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Welcome to Dive Gear Reviews, a comprehensive guide to scuba diving equipment. Scuba diving is an expensive pursuit, so looking up reviews for a particular article of equipment is a wise precaution before investing any hard-earned money in it. However, consumer reviews may or may not be written by an experienced diver, and magazine reviews could be suspect due to the advertising ties of the publication in question. Dive Gear Reviews provides cross-referenced reviews assembled by an expert, making it possible to see at a glance what multiple sources said about a particular piece of scuba equipment. If one magazine loved a scuba regulator or a dive computer, but the consumers hated it, that information will be found here.
09
January

Best “Semi-Dry” Wetsuits

Written by Dive Gear Reviews Editor. Comments Off on Best “Semi-Dry” Wetsuits Posted in: Dive Gear Tips, Scuba Product Guides, Wetsuits
1960s wetsuit

Wetsuits have come a long way, baby (Credit: Wikimedia Commons)

Some divers gripe there is no such thing as a “semi-dry” suit, and while the term is oxymoronic, it is no more so than “fresh frozen” or “virtually spotless.” As a practical matter, semi-dry wetsuits are at the top of the wetsuit range, including the thickest and best-sealed wetsuits available. Expect any suit sporting the semi-dry label to be at least 6 mm thick and rated for chilly, 50-degree water.

Some suits go beyond that standard, using thicker neoprene and excellent seals to keep their wearers warm in frigid 45-degree water. For many cold water divers, a top-notch semi-dry suit is a viable substitute for a drysuit, offering all the warmth with none of the bulk or complexity.

Aqua Lung SolAfx 8mm: It would be more accurate to call this wetsuit an 8-7mm, since only the torso has 8mm of neoprene. Even so, it is one of the thickest wetsuits on the market today, and the zipper, neck, ankle and wrist seals rival anything else out there. SolfAfx 8mm owners love their suits, and report staying comfortable and warm in water as cold as the mid-40s F (7 C).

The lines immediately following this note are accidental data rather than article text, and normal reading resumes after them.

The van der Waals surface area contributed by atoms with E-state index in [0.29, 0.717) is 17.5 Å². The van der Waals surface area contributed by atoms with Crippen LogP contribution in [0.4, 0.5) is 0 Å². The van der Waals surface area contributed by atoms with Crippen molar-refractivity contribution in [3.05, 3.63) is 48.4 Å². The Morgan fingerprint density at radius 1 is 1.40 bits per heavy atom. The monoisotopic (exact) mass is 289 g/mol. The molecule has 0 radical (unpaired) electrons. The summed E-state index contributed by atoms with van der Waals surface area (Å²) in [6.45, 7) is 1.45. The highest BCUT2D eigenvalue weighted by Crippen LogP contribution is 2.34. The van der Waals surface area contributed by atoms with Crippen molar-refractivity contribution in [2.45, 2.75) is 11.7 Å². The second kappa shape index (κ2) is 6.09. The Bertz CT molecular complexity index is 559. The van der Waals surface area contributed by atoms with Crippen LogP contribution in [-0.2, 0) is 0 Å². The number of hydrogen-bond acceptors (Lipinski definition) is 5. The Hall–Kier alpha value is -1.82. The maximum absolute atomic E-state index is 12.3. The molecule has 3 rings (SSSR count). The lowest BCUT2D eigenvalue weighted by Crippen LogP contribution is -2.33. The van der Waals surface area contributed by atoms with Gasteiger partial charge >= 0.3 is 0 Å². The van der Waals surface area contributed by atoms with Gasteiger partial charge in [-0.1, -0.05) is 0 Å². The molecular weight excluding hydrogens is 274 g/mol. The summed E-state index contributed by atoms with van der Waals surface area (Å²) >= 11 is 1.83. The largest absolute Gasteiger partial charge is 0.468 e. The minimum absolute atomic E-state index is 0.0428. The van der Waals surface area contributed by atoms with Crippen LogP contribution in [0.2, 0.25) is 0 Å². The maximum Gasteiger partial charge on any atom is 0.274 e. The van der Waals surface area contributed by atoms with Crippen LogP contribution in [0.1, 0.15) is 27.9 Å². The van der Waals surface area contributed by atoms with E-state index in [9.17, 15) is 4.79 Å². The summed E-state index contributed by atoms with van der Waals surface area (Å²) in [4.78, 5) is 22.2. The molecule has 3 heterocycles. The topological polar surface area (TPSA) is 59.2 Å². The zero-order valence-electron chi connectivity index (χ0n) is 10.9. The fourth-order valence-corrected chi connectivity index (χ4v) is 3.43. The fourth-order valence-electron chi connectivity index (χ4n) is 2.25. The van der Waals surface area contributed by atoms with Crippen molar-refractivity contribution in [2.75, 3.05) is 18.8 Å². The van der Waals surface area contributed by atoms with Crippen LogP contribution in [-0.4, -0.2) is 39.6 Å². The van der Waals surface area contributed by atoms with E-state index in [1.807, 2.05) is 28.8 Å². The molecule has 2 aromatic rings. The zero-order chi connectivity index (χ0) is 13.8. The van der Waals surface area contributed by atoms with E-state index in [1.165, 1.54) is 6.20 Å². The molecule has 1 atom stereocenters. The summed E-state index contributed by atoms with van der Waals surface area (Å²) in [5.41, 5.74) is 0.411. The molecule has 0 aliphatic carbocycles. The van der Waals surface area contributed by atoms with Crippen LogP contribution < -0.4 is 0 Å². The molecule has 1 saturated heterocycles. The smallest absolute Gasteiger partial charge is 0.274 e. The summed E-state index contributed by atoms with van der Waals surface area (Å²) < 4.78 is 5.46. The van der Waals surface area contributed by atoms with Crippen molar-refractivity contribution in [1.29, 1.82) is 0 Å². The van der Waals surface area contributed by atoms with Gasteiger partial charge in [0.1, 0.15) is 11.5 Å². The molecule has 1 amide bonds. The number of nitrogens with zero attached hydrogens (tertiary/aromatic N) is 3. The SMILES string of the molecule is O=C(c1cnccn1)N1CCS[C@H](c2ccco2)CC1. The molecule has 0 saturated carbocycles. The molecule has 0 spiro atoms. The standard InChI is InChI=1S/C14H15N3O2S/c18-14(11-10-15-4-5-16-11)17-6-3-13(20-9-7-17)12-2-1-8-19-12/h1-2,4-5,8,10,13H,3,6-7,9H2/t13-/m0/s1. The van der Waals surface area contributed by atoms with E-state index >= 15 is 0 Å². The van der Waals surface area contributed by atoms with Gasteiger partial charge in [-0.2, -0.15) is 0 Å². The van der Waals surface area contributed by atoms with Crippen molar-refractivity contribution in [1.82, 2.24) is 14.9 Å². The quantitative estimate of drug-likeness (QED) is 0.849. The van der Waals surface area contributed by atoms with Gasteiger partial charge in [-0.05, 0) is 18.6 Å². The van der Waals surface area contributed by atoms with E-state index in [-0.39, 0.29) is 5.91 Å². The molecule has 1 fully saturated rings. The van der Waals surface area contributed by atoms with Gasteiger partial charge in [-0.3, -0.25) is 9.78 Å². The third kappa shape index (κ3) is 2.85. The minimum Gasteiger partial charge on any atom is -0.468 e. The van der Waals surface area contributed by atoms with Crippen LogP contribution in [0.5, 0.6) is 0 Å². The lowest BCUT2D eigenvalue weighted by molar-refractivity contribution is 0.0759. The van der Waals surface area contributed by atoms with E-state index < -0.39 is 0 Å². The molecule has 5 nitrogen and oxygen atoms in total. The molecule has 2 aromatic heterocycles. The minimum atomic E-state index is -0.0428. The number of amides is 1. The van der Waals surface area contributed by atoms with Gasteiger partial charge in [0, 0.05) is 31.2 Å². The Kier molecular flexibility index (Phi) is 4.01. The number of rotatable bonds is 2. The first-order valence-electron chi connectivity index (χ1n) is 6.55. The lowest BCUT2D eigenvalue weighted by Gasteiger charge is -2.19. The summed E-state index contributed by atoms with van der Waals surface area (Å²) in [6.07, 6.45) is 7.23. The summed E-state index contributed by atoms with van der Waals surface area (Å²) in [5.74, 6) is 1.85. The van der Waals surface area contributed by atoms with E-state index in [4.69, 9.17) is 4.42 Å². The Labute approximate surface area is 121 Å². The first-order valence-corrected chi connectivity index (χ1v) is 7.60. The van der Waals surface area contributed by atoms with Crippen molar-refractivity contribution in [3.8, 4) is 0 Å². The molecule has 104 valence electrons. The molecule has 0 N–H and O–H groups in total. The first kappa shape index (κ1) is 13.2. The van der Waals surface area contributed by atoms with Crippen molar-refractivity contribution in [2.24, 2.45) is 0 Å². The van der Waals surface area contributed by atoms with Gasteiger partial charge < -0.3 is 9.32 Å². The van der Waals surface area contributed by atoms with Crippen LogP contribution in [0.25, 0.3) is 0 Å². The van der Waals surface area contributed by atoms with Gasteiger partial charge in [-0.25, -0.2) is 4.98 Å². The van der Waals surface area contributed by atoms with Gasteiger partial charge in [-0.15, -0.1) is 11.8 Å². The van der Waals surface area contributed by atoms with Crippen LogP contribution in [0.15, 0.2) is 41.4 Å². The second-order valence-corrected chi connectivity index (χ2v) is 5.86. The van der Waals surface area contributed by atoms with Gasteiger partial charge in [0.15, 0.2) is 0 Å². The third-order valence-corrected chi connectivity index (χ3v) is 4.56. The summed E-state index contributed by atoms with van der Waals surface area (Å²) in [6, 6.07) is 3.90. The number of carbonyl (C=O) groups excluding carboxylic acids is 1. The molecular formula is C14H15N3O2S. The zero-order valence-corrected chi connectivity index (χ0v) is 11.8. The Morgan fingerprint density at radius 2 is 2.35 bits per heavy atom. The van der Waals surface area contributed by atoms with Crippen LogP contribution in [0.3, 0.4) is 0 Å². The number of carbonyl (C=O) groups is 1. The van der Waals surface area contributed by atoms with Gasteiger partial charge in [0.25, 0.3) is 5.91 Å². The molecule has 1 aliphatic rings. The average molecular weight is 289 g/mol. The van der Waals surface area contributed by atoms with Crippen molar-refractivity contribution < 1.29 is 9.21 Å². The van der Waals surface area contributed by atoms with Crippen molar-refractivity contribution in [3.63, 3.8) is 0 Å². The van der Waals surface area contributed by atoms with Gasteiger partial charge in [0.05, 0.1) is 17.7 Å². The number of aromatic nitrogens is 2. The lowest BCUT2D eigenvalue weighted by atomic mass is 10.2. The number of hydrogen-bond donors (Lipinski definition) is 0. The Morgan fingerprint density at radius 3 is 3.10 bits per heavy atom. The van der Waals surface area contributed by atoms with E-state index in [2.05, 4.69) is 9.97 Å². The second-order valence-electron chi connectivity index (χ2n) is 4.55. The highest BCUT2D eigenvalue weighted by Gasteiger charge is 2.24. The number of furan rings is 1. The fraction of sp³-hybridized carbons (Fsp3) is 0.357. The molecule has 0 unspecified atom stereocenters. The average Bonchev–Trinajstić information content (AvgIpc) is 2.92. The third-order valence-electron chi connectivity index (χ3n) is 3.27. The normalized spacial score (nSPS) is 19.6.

Cressi Lontra 7 mm: The Cressi Longra is a close second to the SolAfx. The standard suit is rated for water in the lower 50s F, but some divers report its good for even the upper 40s F. However, the suit is made to be combined with a 5 mm neoprene jacket, putting 13 mm of neoprene around a diver’s core, and with that it can likely go even colder. An added touch is the hood ring, something the SolAfx lacks.

Scubapro Nova Scotia 6.5 mm: Plenty of wet-suits on the market are thicker than the Nova Scotia 6.5 mm, but few match it for seals. Although it is rated for 50-degree water like a typical semi-dry suit, owners report taking it into the frigid mid-40s F. It is a lighter semi-dry suit that really delivers.

Best Budget Choice
Oceanic Ultra 7mm: Some divers don’t need to push the limits on their wetsuit’s temperature rating, and therefore don’t need to spend the extra money to own the best cold water wetsuit possible. The Oceanic Ultra 7 mm wetsuit delivers that sort of middling performance, but at a very budget-friendly price.